The U.S. Role in Shaping Effective International Financial Institution for the 21st Century
The International Financial Institutions (IFIs) are major sources of financial and technical support for developing countries and play a critical role in promoting economic development and global stability. During the 2008–09 global financial crisis, the IMF and World Bank were central in helping middle- and low-income countries cope with the crisis and aided the economic recovery in high-income countries. As global integration increasingly links the interests of high-income and developing countries, the role of the IFIs becomes ever more prominent.
In the coming years, there will be a number of major decisions pertaining to the financing, governance, and the U.S. role in the IFIs. The World Bank and the four regional development banks for Africa, Asia, Europe, and Latin America are proposing to increase their capital base through an unprecedented simultaneous general capital increase. And the unexpected leadership succession at the IMF in 2011 reignited discussions over IFI governance and leadership selection processes, drawing attention to the changing landscape in global economic power and creating fresh impetus for reform.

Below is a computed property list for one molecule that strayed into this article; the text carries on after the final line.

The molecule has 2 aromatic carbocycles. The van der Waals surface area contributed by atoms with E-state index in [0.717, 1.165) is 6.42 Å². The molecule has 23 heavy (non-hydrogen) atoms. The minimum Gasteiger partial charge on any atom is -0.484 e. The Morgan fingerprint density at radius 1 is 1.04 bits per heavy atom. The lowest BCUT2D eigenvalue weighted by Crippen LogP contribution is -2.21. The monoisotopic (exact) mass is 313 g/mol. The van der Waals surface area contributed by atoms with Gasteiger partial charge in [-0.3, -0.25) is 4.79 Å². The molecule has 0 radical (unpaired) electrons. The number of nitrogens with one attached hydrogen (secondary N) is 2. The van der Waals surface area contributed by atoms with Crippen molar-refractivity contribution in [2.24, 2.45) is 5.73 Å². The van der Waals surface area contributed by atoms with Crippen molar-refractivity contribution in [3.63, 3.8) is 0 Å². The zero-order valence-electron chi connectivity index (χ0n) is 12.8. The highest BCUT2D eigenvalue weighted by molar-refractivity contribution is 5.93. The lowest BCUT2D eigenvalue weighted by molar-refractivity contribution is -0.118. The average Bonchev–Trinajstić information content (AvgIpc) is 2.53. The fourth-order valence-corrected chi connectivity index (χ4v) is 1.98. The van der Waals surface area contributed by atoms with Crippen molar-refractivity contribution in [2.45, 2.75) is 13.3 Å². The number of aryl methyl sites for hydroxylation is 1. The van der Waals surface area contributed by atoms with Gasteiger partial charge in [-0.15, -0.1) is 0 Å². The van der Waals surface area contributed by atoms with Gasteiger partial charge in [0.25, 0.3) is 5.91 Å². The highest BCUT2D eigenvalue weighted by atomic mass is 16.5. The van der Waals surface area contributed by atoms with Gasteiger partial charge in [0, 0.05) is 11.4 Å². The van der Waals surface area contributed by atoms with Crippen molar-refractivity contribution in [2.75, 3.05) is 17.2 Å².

The United States and other nations have a common interest in ensuring the IFIs are both well managed and well funded. This suite of policy briefs provides basic background information and practical analysis of the financial and governance issues facing the IFIs to help inform the debate and discussion.